Gawande's article acknowledges that there is a downside to trying to regulate a human physiological process:
"And yet there’s something disquieting about the fact that childbirth is becoming so readily surgical. Some hospitals are already doing Cesarean sections in more than half of child deliveries. It is not mere nostalgia to find this disturbing. We are losing our connection to yet another natural process of life. And we are seeing the waning of the art of childbirth. The skill required to bring a child in trouble safely through a vaginal delivery, however unevenly distributed, has been nurtured over centuries. In the medical mainstream, it will soon be lost...

Against the [Apgar] score for a newborn child, the mother’s pain and blood loss and length of recovery seem to count for little. We have no score for how the mother does, beyond asking whether she lived or not—no measure to prod us to improve results for her, too."

And there we have it. Variations in the course of labor are approached in such disparate ways by different groups of practitioners that we end up with two versions of birth that barely even resemble each other. An OB who sees technocratic birth every day can't imagine why someone would want to do something so difficult and dangerous at home. She isn't wrong in her assessment that the births she attends are potentially dangerous, but she is made ignorant by her education and training. Unfortunately, mothers and babies suffer the consequences of this ignorance. If only the obstetrical community would stop taking the results of their interventions for granted as normal, and start focusing on how to make birth as normal and safe as possible.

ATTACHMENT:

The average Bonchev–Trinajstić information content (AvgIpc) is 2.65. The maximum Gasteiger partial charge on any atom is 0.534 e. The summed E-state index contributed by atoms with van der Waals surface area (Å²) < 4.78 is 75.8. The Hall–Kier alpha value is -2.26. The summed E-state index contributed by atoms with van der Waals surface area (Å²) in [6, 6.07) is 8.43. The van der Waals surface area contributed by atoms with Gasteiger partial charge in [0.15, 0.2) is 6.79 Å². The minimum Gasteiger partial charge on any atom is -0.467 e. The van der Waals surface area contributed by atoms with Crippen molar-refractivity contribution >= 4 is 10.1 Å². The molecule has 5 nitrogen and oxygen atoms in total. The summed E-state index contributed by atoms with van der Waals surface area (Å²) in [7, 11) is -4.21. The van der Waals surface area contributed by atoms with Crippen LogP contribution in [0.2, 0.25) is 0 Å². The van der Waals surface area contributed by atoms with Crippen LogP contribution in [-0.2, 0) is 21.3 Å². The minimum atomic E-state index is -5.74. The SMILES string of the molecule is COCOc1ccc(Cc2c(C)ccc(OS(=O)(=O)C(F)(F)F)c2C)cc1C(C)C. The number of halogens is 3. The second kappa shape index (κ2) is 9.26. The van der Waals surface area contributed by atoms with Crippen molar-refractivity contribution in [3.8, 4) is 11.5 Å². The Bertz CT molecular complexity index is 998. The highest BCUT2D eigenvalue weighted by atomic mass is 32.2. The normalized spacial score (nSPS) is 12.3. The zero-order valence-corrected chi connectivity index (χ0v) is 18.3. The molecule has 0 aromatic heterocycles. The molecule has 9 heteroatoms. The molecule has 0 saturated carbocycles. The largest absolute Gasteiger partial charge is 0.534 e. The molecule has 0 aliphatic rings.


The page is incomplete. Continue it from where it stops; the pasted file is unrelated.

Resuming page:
Where does this leave us? Sadly, in our current climate I don't believe we are near reconciling the polarities of our birth culture. In my ideal world, all OBs would spend part of their internship with homebirth midwives seeing what birth can be like. In the real world, activism is vitally important, whether that takes the form of lobbying your state legislature, or simply sharing positive birth stories with every woman you meet. But for practical advice on how to have a good birth, I'll once again quote Dr. Wagner, "The best thing to do if you want a humanized birth is get the hell out of the hospital!"